Heat Pump Hot Water Heaters: FAQ

Heat Pump Hot Water Heaters: Frequently Asked Questions


Water heating is one of the costliest sources of energy consumption for Vermont households, typically costing at least $400 annually.

Heat pump water heaters can cost half as much to operate as traditional electric resistance water heaters, and can save over $1,800 over the lifetime of the unit. Not only do they heat water, heat pump water heaters also air condition and dehumidify the space around them. They are called “hybrids” because in addition to a heat pump they also have traditional electric resistance heating elements for times when demand exceeds the heat pump’s ability to produce heat.


Heat pump water heaters use electricity to move heat from one place to another instead of generating heat directly. Therefore, they can be two to three times more energy efficient than conventional electric resistance water heaters.

Who should consider a heat pump hot water heater?

If you have an electric water heater that has passed its warranty or you have a traditional boiler with no external hot water storage tank, it’s worth considering a heat pump water heater.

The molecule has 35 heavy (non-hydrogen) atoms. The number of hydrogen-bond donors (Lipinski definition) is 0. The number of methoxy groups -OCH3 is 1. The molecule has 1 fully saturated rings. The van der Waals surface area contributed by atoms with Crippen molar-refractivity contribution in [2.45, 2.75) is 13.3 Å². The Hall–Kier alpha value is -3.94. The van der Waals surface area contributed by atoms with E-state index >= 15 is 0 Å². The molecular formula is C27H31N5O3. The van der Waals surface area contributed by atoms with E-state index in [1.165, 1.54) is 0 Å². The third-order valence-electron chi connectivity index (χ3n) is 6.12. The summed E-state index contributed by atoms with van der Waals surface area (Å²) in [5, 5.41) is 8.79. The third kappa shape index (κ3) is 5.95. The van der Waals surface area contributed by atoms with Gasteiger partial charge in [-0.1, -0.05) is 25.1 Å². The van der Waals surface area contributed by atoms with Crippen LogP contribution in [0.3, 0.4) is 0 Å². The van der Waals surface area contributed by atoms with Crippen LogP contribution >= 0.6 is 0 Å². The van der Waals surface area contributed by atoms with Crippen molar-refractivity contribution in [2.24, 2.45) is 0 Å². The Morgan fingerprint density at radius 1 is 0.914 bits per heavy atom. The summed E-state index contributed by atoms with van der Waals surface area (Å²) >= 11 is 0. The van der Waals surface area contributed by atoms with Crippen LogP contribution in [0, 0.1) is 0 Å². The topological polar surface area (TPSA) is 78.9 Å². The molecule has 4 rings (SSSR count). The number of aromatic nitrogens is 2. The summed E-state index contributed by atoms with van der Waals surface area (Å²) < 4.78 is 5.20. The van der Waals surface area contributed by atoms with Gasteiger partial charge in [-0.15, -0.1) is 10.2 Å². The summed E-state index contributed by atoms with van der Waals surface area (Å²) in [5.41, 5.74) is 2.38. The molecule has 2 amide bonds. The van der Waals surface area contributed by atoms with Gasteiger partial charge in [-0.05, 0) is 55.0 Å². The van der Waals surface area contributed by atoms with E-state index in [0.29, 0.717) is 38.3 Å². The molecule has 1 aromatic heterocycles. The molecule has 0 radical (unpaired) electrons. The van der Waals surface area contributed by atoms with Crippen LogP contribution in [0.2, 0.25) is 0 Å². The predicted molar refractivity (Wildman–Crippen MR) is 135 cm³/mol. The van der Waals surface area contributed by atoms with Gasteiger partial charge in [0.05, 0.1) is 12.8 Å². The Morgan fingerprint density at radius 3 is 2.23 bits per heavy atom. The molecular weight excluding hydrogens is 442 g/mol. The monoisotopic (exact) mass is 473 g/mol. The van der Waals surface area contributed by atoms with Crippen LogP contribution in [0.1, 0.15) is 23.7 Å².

Where should I install my heat pump hot water heater?

Heat pump water heaters require installation in locations that remain in the 40֯–90֯ F range year-round and provide at least 1,000 cubic feet of air space around the water heater. Install them in a space with excess heat, such as a furnace room. Heat pump water heaters will not operate efficiently in a cold space, as they tend to cool the spaces they are in. Heat pump water heaters are as loud as a dehumidifier, so they are best installed in an unoccupied room. You should also keep in mind that you’ll need a place to drain the condensate from the unit. This can be pumped outside or passively drained into a sink, washing machine drain, or floor drain lower than the heat pump condensate port.

How much do they cost?

Heat pump water heater systems typically have higher initial costs than conventional storage water heaters. However, they have lower operating costs, which can offset their higher purchase and installation prices.

Are there rebates available?

If you purchase a new heat pump hot water heater between now and March 31, 2017 you are eligible for a $600 rebate from Efficiency Vermont.